SANTA FE, N.M. (AP) — After hearing weeks of testimony, New Mexico regulators on Monday began the arduous task of determining how to best regulate certain wastes produced by oil and natural gas drilling.
The Oil Conservation Commission started deliberating a request by the industry to revamp the state's so-called pit rule. The set of regulations governs how producers handle drilling mud and other waste in pits, buried tanks, sumps and closed-loop systems.
The commission spent much of the afternoon deciding on the exact wording of definitions contained in the rule, such as what constitutes a temporary pit and whether an area can be considered a wetland.
Commissioners said they were trying to avoid any unintended consequences by revamping the rule's language.
They also discussed how any changes could affect future development in New Mexico, including shale gas drilling, which has boomed in North Dakota, Pennsylvania and other states.
The deliberations could last a week.
The challenge for the commission is finding a way to allow oil and gas development to continue in New Mexico while ensuring the arid state's water sources and soil are not contaminated.
The industry and some state lawmakers contend existing regulations have pushed producers from the state, costing New Mexico jobs and revenue. However, environmentalists argue relaxing the rules could lead to contamination.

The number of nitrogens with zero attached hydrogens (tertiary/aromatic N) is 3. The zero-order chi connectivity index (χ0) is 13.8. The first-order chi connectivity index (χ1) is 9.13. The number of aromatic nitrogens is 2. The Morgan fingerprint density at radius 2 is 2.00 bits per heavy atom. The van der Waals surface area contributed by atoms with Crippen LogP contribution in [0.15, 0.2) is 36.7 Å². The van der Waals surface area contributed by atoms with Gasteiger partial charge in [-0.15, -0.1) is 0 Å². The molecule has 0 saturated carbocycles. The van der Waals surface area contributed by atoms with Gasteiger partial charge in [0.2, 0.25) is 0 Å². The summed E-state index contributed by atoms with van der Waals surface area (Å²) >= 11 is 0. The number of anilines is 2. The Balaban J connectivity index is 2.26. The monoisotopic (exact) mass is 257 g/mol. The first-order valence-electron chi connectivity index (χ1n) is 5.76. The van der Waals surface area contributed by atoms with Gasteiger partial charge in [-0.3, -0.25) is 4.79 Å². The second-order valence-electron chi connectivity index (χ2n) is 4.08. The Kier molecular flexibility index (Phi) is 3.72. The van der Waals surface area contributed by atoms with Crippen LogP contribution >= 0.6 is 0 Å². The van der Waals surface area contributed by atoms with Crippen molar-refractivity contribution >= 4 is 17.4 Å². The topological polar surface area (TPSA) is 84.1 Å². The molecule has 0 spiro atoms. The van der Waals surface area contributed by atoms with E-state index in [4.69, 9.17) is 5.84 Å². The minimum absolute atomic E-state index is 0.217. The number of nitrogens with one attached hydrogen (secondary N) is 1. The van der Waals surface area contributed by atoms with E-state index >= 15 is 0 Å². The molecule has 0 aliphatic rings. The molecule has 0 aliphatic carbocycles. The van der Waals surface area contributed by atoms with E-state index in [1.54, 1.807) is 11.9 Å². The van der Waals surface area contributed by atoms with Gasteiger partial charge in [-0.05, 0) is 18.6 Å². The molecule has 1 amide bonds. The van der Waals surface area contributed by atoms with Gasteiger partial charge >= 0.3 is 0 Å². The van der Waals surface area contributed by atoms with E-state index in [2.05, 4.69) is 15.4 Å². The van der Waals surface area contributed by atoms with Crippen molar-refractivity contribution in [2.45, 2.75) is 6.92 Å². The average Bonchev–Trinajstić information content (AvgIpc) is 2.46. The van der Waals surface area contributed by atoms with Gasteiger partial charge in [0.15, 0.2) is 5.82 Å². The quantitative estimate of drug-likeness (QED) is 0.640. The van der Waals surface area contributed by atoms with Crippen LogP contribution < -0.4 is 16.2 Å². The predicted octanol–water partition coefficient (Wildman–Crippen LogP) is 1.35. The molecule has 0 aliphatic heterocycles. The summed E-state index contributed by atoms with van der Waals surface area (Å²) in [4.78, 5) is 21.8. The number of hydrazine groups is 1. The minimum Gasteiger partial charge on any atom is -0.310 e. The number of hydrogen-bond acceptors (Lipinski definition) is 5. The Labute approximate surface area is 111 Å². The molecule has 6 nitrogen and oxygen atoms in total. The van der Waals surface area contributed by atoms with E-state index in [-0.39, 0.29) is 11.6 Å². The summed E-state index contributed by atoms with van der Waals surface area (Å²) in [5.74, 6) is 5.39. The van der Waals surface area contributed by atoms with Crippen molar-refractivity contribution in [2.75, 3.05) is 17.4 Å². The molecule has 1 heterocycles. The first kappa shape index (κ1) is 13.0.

A coalition of groups delivered more than 8,900 petition signatures to Republican Gov. Susana Martinez ahead of the deliberations. They asked that the pit rule be kept intact.
The commission adopted the rule in 2008 after dozens of hours of testimony from engineers, economists, environmentalists and ranchers.
Legal challenges by an industry group and environmentalists followed. Those cases are stalled pending the outcome of the commission's deliberations.
Critics have called the rule a "job-killer," saying it has cost New Mexico about $1 billion in lost tax revenues.
Environmentalists, on the other hand, are concerned oil and gas producers will want to develop enormous pits for the water and chemicals needed for drilling if the shale boom makes its way to New Mexico.
Gwen Lachelt, director of Earthworks' Oil and Gas Accountability Project, said the odor from these pits have driven people from their homes in other states. She also has concerns about livestock and wildlife drinking from the pits.
Aside from changing the siting requirements for temporary lined pits, the industry wants to be able to bury drilling mud wastes on-site as long as the level of salts and other contaminants are low enough and the distance to groundwater is adequate. The industry also wants the state to allow one large pit to be used for multiple wells.